Digital television is now old news


Editorial Board

Issue: The Federal Communications Commission has delayed the date for required digital television broadcasting and given TV broadcasters the option of when to turn off their digital signal.

The federal government will extend its required digital television – or DTV – switch date to June 12. Starting that date, all U.S. TV broadcasters must cease their analog broadcast and switch to a digital signal. If one can break through the jargon, the date change simply means the government will not care if a TV station doesn’t switch until June 12. Currently, any station can make the switch without penalty – and some already have.

The NBC affiliate out of Sioux Falls – KDLT – has already made the switch. Starting on Feb. 1, they have ceased analog broadcasting (, but only in certain areas. Up here in Brookings and Aberdeen, there is still an analog signal ( Doesn’t this all seem a little confusing?

Quite frankly, this simple change to digital television has become mired in perplexity. Where once was one easy-to-remember deadline, now are multiple deadlines that all or no stations may follow. Instead of sticking with a straightforward Feb. 17 mantra, the added months allows a wide variety of dates that signals could change at anytime in the next four months.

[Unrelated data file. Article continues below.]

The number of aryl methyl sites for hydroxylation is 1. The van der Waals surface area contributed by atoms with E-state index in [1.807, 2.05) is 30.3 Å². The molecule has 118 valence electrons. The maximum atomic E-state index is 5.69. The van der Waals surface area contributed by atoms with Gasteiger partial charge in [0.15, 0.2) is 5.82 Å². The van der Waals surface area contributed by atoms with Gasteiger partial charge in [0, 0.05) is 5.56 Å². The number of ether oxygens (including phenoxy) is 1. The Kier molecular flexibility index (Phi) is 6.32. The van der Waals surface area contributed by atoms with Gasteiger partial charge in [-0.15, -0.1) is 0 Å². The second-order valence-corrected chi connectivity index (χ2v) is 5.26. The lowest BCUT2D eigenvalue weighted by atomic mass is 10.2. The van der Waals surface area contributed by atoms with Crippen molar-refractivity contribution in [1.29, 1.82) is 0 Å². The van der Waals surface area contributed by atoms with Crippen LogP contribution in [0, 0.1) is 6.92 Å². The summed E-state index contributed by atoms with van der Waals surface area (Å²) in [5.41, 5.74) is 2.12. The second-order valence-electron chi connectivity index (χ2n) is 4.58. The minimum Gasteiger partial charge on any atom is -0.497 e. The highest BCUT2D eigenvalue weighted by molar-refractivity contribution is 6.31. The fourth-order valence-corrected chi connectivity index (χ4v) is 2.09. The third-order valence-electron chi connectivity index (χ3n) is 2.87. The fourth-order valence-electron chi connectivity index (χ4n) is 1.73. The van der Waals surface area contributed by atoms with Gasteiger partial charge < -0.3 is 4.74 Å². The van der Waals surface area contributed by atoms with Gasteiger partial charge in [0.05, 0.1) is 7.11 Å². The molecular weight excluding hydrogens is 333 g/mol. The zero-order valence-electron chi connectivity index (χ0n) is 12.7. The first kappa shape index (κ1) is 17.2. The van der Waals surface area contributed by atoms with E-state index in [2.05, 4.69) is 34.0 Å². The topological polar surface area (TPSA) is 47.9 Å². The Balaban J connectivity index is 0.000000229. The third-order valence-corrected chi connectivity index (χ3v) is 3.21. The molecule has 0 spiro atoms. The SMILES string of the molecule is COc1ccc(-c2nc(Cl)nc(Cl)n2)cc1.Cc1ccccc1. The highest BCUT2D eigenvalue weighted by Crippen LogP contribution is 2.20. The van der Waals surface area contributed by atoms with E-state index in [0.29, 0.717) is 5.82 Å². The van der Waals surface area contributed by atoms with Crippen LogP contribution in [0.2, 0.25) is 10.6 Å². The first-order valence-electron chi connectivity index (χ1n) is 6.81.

A June 12 deadline is only confusing the masses of people still mystified by the new technology. Quite frankly, if anyone hasn’t noticed the plethora of ads and notices that have flooded the airwaves for over a year, it’s time to sink or swim. Finding static on Feb. 17 will drive people to get their digital box. However, we wouldn’t want to be manning the Walmart electronics department that day.

Bottom line, if there’s an issue on how many boxes are available, a delay is deserved. If TV stations cannot broadcast in digital, give them a break. But if we are delaying this next step in technology simply because people have not informed themselves on the issue, then it’s time to analyze why exactly this is so hard.

Stance: DTV is being delayed for too long. If there are technological concerns, they need to be addressed and fixed. There are people that aren’t educated on the topic, but how long will it take for them to get aboard? Another delay will only delay people from taking care of their DTV issues. Plus, we’re sick of all the reminder ads.